The next most-desired category of apps relate to topography and grading. “I would be interested in an app that visualizes and makes available GIS data for soil type, site history, zoning, flood levels, etc., in a navigable interface. This would be used less for data manipulation and more for overviews on site visits,” one respondent said.
Other respondents were especially interested in an app that could use GPS data to give topography and elevation data for a given landscape or build a topographical map based on the existing grade of a user’s location. Ideally, this app would also be able to export info to AutoCAD, RhinoTerrain, and GoogleEarth.
“I would like an app that would allow you to create material palette collages that combine site furniture, planting, and paving and other materials for your project and be able to export the layers to Photoshop,” one respondent said. Some sort of collage app that would allow users to put together different images into a single palette and export for presentation was one of the more popular responses.
Perhaps an app like PhotoGrid (free; ios / android) that allows users to design layouts and create photo collages would fill this gap. But a similar app specifically geared toward landscape architects with a variety of material and plant stock images (with an option for users to upload their own photos) would likely be more widely used.
Several respondents were looking for a smartphone app that would provide them with American Disability Act (ADA) and construction standards on their mobile devices. One respondent pointed to the book Time-Saver Standards for Landscape Architecture by Charles Harris, FASLA, and Nicholas Dines, FASLA, and said a “similar app version would be very helpful.” While many respondents said they typically find this information through search engines, others would prefer to have a reference guide on the go.
One respondent suggested LandCalc (free; android), an app that can calculate and convert soil, mulch and stone volumes, as well as calculate slope and the amount of plant material needed for a given space. While this may be helpful for some landscape architects, an app that goes a little bit further as a mobile reference for construction standards would help.
What’s an App?
Lastly, a small but significant number of respondents are reluctant to jump on the smartphone bandwagon. “Apparently people are using apps,” one respondent wrote in. Several others reported that they don’t yet have a smartphone.
While owning a smartphone is by no means necessary for practicing landscape architecture, our survey indicates that the wide range of smartphone apps available for landscape architects is already changing the way they design and build.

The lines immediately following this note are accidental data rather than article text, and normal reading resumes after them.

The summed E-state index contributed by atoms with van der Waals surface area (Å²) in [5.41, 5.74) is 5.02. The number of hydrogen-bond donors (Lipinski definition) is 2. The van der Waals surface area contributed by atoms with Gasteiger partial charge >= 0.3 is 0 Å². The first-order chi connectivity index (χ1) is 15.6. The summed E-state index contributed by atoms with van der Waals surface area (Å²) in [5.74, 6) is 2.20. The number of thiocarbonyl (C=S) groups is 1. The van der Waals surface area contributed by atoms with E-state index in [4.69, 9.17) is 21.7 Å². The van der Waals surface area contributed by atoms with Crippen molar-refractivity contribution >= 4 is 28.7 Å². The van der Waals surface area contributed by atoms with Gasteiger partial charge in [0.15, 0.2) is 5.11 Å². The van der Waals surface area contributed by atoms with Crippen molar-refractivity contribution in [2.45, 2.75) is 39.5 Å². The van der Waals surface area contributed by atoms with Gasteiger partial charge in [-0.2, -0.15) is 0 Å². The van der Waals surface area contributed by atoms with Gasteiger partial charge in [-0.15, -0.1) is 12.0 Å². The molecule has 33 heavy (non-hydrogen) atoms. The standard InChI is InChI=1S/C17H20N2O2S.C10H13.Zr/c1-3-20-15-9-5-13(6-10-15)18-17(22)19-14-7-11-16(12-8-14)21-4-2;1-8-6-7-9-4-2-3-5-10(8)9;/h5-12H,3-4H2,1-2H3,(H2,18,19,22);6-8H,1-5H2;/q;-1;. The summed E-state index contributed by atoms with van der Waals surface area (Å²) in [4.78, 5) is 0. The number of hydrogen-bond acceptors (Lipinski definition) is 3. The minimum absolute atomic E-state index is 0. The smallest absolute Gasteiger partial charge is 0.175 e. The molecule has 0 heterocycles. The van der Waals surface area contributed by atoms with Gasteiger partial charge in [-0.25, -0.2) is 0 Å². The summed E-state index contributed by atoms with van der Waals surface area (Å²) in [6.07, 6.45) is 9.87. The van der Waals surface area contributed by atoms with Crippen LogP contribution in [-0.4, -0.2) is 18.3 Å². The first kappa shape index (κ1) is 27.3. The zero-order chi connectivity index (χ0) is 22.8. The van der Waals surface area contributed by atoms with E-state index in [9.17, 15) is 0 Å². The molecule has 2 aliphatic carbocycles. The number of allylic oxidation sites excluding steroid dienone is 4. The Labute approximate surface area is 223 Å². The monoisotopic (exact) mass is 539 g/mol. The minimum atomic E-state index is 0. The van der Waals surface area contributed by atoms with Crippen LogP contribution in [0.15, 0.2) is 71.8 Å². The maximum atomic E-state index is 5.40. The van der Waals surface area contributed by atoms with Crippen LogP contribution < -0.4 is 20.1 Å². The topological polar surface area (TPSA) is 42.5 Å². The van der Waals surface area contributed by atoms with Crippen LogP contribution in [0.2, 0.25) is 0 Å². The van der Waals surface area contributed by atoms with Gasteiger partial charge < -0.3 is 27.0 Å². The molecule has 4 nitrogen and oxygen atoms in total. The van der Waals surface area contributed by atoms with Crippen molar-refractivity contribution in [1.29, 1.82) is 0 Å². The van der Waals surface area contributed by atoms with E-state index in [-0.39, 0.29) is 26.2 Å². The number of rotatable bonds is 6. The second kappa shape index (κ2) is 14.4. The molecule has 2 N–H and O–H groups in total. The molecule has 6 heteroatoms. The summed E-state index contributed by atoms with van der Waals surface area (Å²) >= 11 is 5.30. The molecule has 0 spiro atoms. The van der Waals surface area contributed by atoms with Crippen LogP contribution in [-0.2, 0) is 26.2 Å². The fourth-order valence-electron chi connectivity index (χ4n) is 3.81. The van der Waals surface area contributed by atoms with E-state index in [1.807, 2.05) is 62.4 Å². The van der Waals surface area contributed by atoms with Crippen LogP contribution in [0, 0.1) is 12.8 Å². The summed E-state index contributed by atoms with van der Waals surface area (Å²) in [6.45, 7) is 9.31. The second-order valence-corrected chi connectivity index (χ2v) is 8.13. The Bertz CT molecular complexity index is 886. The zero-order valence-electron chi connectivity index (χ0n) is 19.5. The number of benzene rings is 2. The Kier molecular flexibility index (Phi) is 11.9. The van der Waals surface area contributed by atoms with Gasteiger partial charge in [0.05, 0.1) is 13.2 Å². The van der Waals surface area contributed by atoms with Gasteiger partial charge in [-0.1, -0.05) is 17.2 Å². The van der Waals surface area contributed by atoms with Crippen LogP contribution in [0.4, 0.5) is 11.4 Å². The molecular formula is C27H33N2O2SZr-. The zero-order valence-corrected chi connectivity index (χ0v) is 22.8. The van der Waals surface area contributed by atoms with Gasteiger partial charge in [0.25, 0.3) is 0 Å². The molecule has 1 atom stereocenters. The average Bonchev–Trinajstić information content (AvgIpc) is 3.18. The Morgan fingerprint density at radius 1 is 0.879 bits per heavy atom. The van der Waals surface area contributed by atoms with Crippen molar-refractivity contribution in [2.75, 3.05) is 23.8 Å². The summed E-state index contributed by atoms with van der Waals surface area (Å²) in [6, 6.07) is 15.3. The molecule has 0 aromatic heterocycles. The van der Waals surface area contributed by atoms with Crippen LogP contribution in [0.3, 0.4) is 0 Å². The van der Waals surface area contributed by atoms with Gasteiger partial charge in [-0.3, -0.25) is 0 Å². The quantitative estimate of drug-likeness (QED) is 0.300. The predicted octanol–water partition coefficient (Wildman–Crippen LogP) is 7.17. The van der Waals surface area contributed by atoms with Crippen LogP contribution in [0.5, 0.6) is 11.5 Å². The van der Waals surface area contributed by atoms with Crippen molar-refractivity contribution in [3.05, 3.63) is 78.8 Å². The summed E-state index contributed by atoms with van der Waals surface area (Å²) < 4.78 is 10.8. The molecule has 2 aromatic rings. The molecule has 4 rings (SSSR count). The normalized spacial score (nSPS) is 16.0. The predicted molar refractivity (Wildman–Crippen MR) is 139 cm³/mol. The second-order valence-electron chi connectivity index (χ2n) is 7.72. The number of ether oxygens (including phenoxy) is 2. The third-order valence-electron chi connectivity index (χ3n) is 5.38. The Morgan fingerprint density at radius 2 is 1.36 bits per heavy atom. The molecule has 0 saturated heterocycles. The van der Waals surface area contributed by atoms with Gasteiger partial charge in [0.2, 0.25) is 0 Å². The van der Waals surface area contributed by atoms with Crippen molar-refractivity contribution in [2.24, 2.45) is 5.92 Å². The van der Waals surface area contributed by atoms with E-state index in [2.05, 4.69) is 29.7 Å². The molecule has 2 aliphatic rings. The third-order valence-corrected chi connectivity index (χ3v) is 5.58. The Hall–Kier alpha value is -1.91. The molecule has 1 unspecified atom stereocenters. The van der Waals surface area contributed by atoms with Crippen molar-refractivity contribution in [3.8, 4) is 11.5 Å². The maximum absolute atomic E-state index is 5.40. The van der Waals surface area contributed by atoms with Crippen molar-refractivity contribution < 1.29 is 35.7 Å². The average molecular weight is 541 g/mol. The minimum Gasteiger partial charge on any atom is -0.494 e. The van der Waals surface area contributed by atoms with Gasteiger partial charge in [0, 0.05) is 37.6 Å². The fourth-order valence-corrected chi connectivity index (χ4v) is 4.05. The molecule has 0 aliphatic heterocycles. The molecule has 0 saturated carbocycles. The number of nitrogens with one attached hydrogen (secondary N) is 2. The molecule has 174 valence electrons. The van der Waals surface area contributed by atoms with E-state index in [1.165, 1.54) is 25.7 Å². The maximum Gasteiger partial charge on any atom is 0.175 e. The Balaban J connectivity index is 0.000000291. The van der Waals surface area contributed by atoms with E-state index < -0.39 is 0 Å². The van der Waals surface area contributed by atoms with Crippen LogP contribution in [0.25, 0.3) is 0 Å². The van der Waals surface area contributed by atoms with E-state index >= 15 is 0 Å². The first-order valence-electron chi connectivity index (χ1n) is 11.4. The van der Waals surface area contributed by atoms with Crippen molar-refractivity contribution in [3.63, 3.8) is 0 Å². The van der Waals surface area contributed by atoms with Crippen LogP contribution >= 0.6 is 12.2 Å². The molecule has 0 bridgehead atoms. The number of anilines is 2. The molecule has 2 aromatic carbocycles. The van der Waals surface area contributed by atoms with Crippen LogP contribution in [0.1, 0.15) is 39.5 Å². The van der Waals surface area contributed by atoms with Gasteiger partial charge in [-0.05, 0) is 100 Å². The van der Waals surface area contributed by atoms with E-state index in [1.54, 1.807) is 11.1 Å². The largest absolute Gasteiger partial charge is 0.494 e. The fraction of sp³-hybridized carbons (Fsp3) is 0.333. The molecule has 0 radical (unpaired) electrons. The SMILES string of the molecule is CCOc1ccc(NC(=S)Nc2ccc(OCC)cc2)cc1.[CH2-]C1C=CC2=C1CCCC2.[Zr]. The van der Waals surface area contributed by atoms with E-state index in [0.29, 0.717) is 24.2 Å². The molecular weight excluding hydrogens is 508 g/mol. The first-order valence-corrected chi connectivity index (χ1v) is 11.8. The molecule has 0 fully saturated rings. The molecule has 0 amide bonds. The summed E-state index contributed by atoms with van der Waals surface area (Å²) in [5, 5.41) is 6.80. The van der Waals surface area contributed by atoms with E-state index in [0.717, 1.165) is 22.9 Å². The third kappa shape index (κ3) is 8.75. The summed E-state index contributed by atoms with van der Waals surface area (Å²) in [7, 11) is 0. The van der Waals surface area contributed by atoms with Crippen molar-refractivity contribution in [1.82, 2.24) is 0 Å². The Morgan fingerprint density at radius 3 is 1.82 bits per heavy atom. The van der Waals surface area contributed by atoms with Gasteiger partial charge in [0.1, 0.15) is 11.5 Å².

Frank Gehry Agreed to Make Over the L.A. River — With One Big Condition– The Los Angeles Times, 8/9/15
“Frank Gehry and the Los Angeles River: It’s a combination that makes zero sense (if you’re looking strictly at Gehry’s resume) and follows a natural logic (if you think about the interest the architect’s work has long shown in L.A.’s linear infrastructure and its overlooked, harder-to-love corners).”
Frank Gehry, Not a Landscape Architect, Will Help Re-Work L.A. River. Why?– The Los Angeles Times, 8/11/15
“While Frank Gehry, who will draft the master plan for the redevelopment of the Los Angeles River, is certainly one of the most talented and revolutionary architects of our time, Mayor Eric Garcetti’s comparison of him to the greatest landscape architect in North America — and yes, this is a separate credentialed profession — is nearsighted.”
Into the Current–The Architect’s Newspaper, 8/12/15
“News that Gehry Partners is at work on a new master plan of the Los Angeles River took Angelenos by surprise late last week. While some had heard rumors for weeks, others were caught off guard by the somewhat strange combination.”
In order to better understand what smartphone apps landscape architects use to conceptualize, design, and construct projects, ASLA recently surveyed practicing landscape architects, students, and university faculty from around the world and received more than 150 responses. In part two of this three part series, we continue to summarize the results of the survey, focusing on useful apps for constructing landscapes and presenting design ideas to colleagues and clients.
Nearly 50 percent of respondents use a smartphone app during the construction process for all or most projects, while 40 percent of respondents said they never or rarely use an app for this phase of a landscape project. 67 percent said they discovered the app on their own, while 18 percent said their firm encouraged them to use it. 7 percent were encourage to use it by a construction or engineering firm and others were informed about these apps through web searches.
The most popular apps for construction identified by respondents: